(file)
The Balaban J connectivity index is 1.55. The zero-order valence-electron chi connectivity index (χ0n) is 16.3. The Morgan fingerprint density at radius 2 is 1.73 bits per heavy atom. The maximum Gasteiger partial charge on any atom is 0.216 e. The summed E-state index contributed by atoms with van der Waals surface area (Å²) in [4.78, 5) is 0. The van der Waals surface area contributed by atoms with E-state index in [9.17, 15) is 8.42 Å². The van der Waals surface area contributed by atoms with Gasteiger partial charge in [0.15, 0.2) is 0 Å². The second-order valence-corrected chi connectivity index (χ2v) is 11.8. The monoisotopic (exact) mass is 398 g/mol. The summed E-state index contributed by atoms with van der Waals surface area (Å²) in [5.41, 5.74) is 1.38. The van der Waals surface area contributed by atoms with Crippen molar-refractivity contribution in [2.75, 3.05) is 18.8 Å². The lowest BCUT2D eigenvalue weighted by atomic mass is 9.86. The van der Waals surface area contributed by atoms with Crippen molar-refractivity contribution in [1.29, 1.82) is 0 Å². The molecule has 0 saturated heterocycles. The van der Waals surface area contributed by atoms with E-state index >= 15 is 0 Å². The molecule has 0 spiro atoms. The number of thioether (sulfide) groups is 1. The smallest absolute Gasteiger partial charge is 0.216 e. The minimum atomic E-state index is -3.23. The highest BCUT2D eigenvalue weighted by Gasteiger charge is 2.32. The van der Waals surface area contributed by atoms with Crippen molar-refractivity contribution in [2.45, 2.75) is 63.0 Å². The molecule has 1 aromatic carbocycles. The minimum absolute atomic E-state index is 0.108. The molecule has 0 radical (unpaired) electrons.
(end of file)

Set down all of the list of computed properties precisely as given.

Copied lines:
The Balaban J connectivity index is 1.55. The zero-order valence-electron chi connectivity index (χ0n) is 16.3. The Morgan fingerprint density at radius 2 is 1.73 bits per heavy atom. The maximum Gasteiger partial charge on any atom is 0.216 e. The summed E-state index contributed by atoms with van der Waals surface area (Å²) in [4.78, 5) is 0. The van der Waals surface area contributed by atoms with E-state index in [9.17, 15) is 8.42 Å². The van der Waals surface area contributed by atoms with Gasteiger partial charge in [0.15, 0.2) is 0 Å². The second-order valence-corrected chi connectivity index (χ2v) is 11.8. The monoisotopic (exact) mass is 398 g/mol. The summed E-state index contributed by atoms with van der Waals surface area (Å²) in [5.41, 5.74) is 1.38. The van der Waals surface area contributed by atoms with Crippen molar-refractivity contribution in [2.75, 3.05) is 18.8 Å². The lowest BCUT2D eigenvalue weighted by atomic mass is 9.86. The van der Waals surface area contributed by atoms with Crippen molar-refractivity contribution in [1.29, 1.82) is 0 Å². The molecule has 0 saturated heterocycles. The van der Waals surface area contributed by atoms with E-state index >= 15 is 0 Å². The molecule has 0 spiro atoms. The number of thioether (sulfide) groups is 1. The smallest absolute Gasteiger partial charge is 0.216 e. The minimum atomic E-state index is -3.23. The highest BCUT2D eigenvalue weighted by Gasteiger charge is 2.32. The van der Waals surface area contributed by atoms with Crippen molar-refractivity contribution in [2.45, 2.75) is 63.0 Å². The molecule has 1 aromatic carbocycles. The minimum absolute atomic E-state index is 0.108. The molecule has 0 radical (unpaired) electrons.